Facebook News Feed Algorithm Now Favors Fast Loading Websites
As they announced earlier today, the Facebook News Feed algorithm will now favor posts that link through to fast-loading websites with an update coming in the next few months. With “as many as 40 percent of website visitors abandon a site after three seconds of delay,” Facebook has decided to make the change to continue serving users a higher quality experience with fast access to information they want to see.
Facebook says that “if signals indicate the webpage will load quickly, the link to that webpage might appear higher in your feed.” Meaning, page load time and site performance will now be more important then ever to big brands including publishers, higher education institutes, enterprise and anyone else using Facebook as a primary marketing channel.
With slower sites seeing less referral traffic from Facebook in the months to come, we’re sharing ways to optimize your site for mobile, the WordPress plugins you need for speed optimization and how a superior tech stack can help you speed things up so you don’t get stung by Facebook’s new algorithm.
Optimize Your Website for Mobile
Mobile traffic accounts for a large percentage of Facebook users, with almost 80% of time spent on social media platforms happening on phones and tablets. That said, making sure the layout of your website is responsive to mobile is no longer the most important way to optimize. Speed, ease of use and small screen designs are now coming into play more and more.
Now, more than ever, the most important thing you can do is to speed your site it up. Not only can faster load times increase conversions and lower your bounce rates but, as we learned today, it will also help you stay higher on a user’s Facebook News Feed (and Google search, for that matter). Get going with these three quick speed fixes as a good place to start:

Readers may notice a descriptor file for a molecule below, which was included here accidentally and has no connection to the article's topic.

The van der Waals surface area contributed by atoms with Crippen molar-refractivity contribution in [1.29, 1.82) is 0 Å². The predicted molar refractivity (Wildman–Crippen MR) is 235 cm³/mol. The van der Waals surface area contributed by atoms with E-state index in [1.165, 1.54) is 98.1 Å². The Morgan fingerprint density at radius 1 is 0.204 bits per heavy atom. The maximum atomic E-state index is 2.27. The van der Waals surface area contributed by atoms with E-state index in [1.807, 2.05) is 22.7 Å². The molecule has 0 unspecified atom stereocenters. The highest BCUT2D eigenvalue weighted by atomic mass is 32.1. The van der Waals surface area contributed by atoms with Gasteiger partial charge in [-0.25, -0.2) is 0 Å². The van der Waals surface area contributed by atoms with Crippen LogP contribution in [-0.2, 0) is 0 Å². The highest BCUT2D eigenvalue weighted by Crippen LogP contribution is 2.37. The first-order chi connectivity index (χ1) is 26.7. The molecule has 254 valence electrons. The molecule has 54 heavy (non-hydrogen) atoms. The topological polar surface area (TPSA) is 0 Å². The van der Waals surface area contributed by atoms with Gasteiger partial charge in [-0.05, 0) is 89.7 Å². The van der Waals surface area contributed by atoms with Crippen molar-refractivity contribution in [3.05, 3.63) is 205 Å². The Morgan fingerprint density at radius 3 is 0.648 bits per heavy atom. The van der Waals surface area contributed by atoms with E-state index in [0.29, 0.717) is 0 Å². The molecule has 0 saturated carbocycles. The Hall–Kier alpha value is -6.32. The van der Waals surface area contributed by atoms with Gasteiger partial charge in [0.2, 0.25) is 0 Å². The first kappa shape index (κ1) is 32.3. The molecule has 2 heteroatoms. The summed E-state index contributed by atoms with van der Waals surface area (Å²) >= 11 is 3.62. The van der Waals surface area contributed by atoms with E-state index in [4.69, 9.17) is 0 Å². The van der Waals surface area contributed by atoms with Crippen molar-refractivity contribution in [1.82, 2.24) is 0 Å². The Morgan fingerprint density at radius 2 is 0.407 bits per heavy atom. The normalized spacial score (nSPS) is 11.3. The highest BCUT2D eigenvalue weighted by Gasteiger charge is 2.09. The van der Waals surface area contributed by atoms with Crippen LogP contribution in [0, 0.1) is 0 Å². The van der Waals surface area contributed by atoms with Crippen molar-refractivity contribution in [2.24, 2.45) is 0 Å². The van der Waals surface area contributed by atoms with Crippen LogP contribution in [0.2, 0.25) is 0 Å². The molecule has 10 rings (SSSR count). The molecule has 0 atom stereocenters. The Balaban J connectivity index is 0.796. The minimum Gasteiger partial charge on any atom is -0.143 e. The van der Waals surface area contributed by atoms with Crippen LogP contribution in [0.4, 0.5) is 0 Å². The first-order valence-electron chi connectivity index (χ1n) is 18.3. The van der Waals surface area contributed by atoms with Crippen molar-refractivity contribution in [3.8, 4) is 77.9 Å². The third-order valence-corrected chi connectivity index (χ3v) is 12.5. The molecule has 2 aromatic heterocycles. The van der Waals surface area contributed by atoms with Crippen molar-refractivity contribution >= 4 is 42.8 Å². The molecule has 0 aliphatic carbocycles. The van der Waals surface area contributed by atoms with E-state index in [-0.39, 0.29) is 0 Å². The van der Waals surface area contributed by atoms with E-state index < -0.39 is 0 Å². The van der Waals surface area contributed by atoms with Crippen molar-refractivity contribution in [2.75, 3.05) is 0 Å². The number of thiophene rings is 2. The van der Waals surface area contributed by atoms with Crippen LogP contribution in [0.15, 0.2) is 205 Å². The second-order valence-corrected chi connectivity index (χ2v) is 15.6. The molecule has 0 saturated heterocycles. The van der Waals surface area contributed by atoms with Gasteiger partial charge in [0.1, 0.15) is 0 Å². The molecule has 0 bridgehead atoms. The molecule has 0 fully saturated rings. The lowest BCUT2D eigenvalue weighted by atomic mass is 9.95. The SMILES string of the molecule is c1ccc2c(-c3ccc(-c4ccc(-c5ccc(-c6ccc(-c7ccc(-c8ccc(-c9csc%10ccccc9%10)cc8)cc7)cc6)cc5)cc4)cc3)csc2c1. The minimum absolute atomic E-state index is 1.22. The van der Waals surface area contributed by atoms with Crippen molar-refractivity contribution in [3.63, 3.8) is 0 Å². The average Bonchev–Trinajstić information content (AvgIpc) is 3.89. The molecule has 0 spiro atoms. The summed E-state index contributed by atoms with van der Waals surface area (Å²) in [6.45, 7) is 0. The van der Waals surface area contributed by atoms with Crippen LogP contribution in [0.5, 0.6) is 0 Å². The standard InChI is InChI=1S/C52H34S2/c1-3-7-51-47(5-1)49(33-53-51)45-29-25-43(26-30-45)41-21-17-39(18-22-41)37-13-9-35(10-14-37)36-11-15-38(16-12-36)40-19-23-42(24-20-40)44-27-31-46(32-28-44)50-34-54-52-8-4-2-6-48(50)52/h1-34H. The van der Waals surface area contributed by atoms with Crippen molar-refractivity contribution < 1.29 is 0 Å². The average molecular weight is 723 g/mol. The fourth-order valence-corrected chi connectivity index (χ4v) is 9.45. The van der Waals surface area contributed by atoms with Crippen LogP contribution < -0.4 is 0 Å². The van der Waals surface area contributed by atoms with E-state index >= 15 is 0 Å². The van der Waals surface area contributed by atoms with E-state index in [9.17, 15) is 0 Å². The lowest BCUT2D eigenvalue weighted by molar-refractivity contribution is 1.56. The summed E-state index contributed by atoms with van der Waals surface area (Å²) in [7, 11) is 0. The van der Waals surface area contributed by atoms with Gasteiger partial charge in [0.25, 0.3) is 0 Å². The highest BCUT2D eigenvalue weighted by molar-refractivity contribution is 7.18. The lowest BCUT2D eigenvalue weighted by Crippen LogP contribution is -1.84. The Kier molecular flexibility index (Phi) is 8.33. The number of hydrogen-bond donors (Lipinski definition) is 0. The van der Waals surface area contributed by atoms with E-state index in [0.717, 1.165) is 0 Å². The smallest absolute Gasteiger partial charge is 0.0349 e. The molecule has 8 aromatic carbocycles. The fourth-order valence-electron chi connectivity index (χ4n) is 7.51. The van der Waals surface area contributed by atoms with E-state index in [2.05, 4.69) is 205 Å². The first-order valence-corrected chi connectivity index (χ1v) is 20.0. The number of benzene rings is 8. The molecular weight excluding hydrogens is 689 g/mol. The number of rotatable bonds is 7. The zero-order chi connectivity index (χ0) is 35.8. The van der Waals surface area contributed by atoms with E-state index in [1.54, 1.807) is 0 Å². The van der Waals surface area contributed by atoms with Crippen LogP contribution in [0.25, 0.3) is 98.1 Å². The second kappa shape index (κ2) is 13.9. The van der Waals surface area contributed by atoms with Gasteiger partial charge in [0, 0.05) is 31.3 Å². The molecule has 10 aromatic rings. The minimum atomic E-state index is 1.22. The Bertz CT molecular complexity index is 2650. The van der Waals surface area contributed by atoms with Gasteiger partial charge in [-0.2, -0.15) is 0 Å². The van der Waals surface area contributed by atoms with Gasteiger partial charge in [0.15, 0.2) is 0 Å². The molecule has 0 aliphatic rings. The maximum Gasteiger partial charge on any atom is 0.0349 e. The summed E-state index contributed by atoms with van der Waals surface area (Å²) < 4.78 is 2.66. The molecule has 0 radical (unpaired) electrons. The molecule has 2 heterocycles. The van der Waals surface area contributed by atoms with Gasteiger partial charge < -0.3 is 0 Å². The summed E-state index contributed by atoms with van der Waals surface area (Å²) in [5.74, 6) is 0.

Reduce Image Size & Instances
Take a good look at your site and audit it for any excess images that aren’t necessary to telling your story. Excess images can increase page load times and shouldn’t be included just to make things look pretty. Be strategic with your image placement and remove the ones that aren’t necessary.
With the ones you’ve kept on the page, use a tool like Imagify to compress your images without decreasing their quality.
Optimize Your Plugins & Themes on WordPress
WordPress users benefit from certain optimizations that already exist in WP core, like responsive images, and there are many more fixes you can employ for speed. One of those fixes is your plugins and theme code. Take some time right now to do an overall update of your theme, plugins, and core which could quickly help to fix a slowdown.
Consider Your Web Host
A managed web host has things like caching and server infrastructure already in place that will make your site faster right off the bat. In an environment like this, things that affect speed (like caching) are already heavily optimized so you can take that off your plate simply by employing a quality host. Inexpensive shared hosting sometimes seems like a decent option, but take into account that could be affecting your speed issues as well.